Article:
Tyler Castle – John Jay Fellow, Fall 2012
Director for Academic Programs and Values & Capitalism, American Enterprise Institute
Tyler Castle is the director for Academic Programs and Values & Capitalism at the American Enterprise Institute (AEI). Values & Capitalism is an initiative of AEI that engages Christian higher education to advance a moral case for free enterprise and cultivate an understanding of the conditions necessary for human flourishing. Tyler is a graduate of Westmont College with a degree in political science, a former John Jay Institute Fellow, and a former intern in the U.S. House of Representatives.
Tyler approaches his work with an emphasis on balance. He recognizes the role that Christians must play in cultivating a societal framework that contributes broadly to human dignity and promotes human flourishing, while acknowledging practical and cultural realities. And it must start at the source:
“I think it first starts in the family. This is a theme from my time at John Jay. When we consider all the contemporary issues facing society and the church, it’s clear that the lack of supportive family is a key factor. In order to have a healthy society – especially a healthy free society – we must have healthy families. That’s number one. Related to that is the community. In America we tend to be an overly individualistic culture; we value the individual to the detriment of the community. We find ourselves alone and disconnected.”
While secular modernity has encouraged contemporary Christians to be ‘church shoppers’ or to simply ‘go it alone,’ Tyler recognizes the centrality of thick, embodied associations, both voluntary and involuntary. These include family, community, the workplace, churches, and other civic groups. It is clear that we need relationships and community to thrive. And as a society, we should recommit ourselves to build and strengthen – and when necessary, reform – the institutions that facilitate both things. We need these healthy structures. But what does this look like? Where do we begin?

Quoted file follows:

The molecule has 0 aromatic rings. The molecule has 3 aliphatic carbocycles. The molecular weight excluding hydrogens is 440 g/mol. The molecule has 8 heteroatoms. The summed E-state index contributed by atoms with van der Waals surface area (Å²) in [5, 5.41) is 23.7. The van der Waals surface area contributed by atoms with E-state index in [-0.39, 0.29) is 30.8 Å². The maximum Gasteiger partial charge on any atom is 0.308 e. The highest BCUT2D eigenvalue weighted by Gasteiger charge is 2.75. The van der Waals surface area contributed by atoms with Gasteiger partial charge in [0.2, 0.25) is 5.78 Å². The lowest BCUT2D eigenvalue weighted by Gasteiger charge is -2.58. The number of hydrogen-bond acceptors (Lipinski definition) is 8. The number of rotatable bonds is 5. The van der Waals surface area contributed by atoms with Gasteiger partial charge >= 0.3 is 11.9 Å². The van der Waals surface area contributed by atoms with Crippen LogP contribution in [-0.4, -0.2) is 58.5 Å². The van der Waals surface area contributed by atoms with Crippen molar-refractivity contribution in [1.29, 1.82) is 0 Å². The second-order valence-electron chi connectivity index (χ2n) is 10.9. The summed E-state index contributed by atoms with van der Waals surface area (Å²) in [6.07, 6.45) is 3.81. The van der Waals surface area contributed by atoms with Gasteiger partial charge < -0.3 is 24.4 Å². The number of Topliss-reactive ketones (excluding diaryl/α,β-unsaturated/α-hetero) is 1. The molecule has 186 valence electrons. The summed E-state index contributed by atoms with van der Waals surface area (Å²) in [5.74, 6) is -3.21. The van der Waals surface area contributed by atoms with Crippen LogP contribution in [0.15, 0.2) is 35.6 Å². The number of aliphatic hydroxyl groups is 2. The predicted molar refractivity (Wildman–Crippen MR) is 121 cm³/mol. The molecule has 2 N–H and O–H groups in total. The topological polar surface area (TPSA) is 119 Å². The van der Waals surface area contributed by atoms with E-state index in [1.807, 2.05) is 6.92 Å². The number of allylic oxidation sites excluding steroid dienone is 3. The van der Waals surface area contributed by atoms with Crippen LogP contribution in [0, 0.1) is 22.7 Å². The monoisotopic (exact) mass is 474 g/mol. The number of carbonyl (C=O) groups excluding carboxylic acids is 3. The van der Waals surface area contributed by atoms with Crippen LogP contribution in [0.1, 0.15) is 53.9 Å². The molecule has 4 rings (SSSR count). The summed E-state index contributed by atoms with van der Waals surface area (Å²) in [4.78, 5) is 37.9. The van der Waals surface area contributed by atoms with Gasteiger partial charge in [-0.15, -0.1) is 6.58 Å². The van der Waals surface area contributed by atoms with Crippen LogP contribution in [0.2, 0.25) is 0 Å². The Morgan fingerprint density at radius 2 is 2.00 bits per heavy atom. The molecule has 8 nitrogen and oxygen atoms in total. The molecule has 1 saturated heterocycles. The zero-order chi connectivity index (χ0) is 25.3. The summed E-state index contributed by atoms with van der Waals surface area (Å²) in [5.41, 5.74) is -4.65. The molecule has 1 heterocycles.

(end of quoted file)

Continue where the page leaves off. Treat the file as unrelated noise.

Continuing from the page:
First and foremost, Tyler believes:
“We must rediscover the joy of committing to a church body, and once committed, sticking with it; doing what they can to revitalize that church community. Young people today are entering adulthood lacking an understanding of the vital importance of community, what they can contribute to it, and how to improve it. We are losing our place. I am of the mindset that institutions are incredibly important for human life and human flourishing, the church being the most important of all. We need these structures in our lives to guide us and to give us a sense of community. That’s especially true in our modern individualized culture.”
The church is the foundational community for Christians, regardless of denominational or cultural background. This foundation goes beyond the visible structures of the church walls. It means that gathering with other Christians – worshiping, praying, believing, and serving together – does not just take place on Sunday mornings. For Tyler, this understanding of “church” grew out of his time at John Jay. It isn’t a weekly event on the calendar; it is a reinvigoration of faith, day after day, hour after hour. It is a reorientation of the soul through the broader spiritual community of believers.